Eerie new video shows abandoned Waiwera Hot Pools in a hauntingly 'bleak' state

New eye-opening footage of the abandoned Waiwera Thermal Resort has revealed the popular attraction's heartbreaking demise.

Earlier this month Auckland videographer David flew his drone up over the thermal resort in the hope of exploring the water park he had many childhood memories in.

But when he saw the footage, it left him depressed, describing the resort's state as "bleak".


Photo / Derelict NZ

"I used to go there a lot as a child. I wanted to look at what it's like now. I was quite excited to see what's up there but it was rather depressing to see what it has become now.

"It was not what I was expecting. I thought there were going to be more slides and pools. It's smaller than I thought," he told the Herald.

"It's pretty bleak."


Photo / Derelict NZ

Once New Zealand's largest water park, the footage shows Waiwera looking like a grey, dim concrete jungle.

Decaying rides are visible while the waterslides have become discoloured and dismantled with yellowy-brown murky water collecting in empty pools.

The roof to the old movie-theatre pool has been removed, and dismantled slides are seen sitting collecting moss and debris on the grass.

David says he originally wanted to show what Waiwera looked like without the water, but instead of bringing back positive childhood memories, the footage painted a depressing picture of what the vibrant attraction had become.


Photo / Derelict NZ

"We sent the drone up for about 15 minutes and sadly all of the footage was pretty depressing.

"I just wanted to share the footage to show what was there and give a glimpse of the size of the place.

"When you are a kid there you picture it being a really sizeable place but there wasn't as much there as I thought."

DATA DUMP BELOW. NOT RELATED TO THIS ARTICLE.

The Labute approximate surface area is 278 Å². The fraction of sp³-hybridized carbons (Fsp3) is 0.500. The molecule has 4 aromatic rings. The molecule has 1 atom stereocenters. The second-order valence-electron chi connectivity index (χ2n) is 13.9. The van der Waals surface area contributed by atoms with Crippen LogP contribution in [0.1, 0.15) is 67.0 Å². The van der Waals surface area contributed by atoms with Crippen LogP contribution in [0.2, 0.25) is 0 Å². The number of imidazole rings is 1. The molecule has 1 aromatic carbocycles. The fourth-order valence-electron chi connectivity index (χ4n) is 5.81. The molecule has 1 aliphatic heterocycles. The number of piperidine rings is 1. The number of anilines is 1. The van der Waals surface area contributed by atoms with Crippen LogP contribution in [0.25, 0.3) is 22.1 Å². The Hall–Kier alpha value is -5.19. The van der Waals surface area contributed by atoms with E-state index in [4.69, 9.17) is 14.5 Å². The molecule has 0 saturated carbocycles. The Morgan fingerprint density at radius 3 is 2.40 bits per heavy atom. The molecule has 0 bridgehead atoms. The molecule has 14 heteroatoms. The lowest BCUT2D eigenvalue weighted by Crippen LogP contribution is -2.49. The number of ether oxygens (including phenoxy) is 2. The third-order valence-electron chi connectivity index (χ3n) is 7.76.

WAIWERA THERMAL RESORT TO RETURN?

The iconic Waiwera hot pool complex closed its doors for a $3 million renovation in February 2018 and has never reopened.

Instead, the past two years has seen court battles over rent and trademarks, liquidations, cancelled leases, and a realisation that the damage to the infrastructure of the 50-year-old water park (and its more recent bottling plant) is so bad almost nothing is salvageable.

Which leaves residents with a "bomb site" on their doorstep, and a hole in their local economy. They are asking what is going to happen - and when.

But there's a potentially happy ending to the tale: the present owners in September 2020 made preliminary decisions on a $250m masterplan.

Evan Vertue, Waiwera project director for property company Urban Partners, said the pools and the slides could return to Waiwera, along with a day spa, a hotel spa complex, a micro-brewery and apartments.

"We are very advanced with our council resource consent for the extraction of the geothermal water," he said in September.

While the wellness/spa complex might be a cheaper and less risky project, Vertue reckons it makes sense to start by building the water park and slides.

"It's a strong, high-foot traffic attraction and would get Waiwera on the map.

"We haven't scoped up the whole investment, but we are in the $250m stage, so we are going to look for other parties to hold hands with us on this one."

They say the whole project could take as long as 10 years.

First set up in 1848, Waiwera was New Zealand's first tourist spa. It was fully commercialised in 1875 and at its peak had 350,000 visitors a year.

This article was first published on NZ Herald and is republished here with permission.